One of the most effective HIIT workout sessions is called “Tabata,” and it’s a great one to incorporate into your routine. In this article, you’ll learn about Tabata and how to perform a super effective and fast workout at home.
Before we get into what Tabata is, and how to do it, let’s define HIIT training. HIIT is an acronym for high intensity interval training, one of the most effective and well-known styles of training that’s become popular in recent years. But why is it so effective? If your goal is to lose body fat, than HIIT is your answer. Our bodies continue to burn calories after the workout is over, which we call the afterburn effect. It’s kind of like your car cooling down after a long drive––it continues to emit heat for some time after the drive ends.
This afterburn effect is known as excess post exercise oxygen consumption (EPOC), or oxygen debt. EPOC describes the process that uses the amount of oxygen required to restore your body to its normal, resting level of metabolic function (called homeostasis). In other words, your body requires more energy (i.e. calories) to repair itself after your intense workout.
A study performed by Jeffrey W. King of East Tennessee State University showed that HIIT increases the resting metabolic rate for the 24 hours following a workout. Another study, conducted by researchers at Laval University in Ste-Foy, Quebec, Canada, found that a group who followed a HIIT program for 15 weeks lost significantly more body fat than a group performing steady state cardio. Wondering why you’re not seeing the results you want, even when you’re spending an hour on the treadmill a few times per week? This research shows why.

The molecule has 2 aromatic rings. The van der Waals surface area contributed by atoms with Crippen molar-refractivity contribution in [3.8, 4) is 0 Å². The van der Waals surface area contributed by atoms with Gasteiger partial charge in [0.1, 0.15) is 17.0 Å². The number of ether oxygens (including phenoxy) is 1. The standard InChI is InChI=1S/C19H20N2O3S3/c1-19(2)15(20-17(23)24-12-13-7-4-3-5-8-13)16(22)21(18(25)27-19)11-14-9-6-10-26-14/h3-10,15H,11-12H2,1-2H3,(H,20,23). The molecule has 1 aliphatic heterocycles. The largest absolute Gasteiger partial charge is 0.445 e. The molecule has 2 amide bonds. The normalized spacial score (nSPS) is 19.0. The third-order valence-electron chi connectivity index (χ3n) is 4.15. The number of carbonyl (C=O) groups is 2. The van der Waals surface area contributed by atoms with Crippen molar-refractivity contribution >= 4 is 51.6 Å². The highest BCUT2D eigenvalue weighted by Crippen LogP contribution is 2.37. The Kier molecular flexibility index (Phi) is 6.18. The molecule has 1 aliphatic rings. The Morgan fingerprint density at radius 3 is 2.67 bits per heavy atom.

Another benefit of HIIT training is that it can be modified for any fitness level, and at any level, interval workouts will improve your aerobic fitness and anaerobic capacity. Additional health benefits include improved blood pressure, cardiovascular health, insulin sensitivity for better use of energy, cholesterol profiles and maintenance of muscle mass. That last benefit is important; you want to preserve hard-earned muscles – muscles are fat-burning machines. Muscle catabolism, which is the breakdown of muscle tissue, can sometimes last up to 7 days after the endurance activity takes place, but that’s not the case with HIIT. The proof is in the pudding there – compare the physique of a marathon runner to a sprinter and you’ll see a distinct difference in their muscle structure.
So, what is Tabata?
The Tabata protocol was created by Japanese professor Dr. Izumi Tabata, who researched how to efficiently train their Olympic speed skating team. Here’s the very scientific background: in 1996, Tabata and his colleagues conducted a study that compared moderate-intensity continuous training at 70% of maximal oxygen consumption (VO2max) for 60 minutes, with HIIT conducted at 170% of VO2max. HIIT consisted of eight, 20-second all-out exercise bouts followed by 10 seconds of rest for a total of 4 minutes of exercise. The study found that HIIT improved aerobic capacity to a similar degree as moderate-intensity continuous training, but also resulted in a 28% increase in anaerobic capacity. In laymen’s terms: Basically, this exercise strategy both strengthens your muscles and improves your cardiovascular system.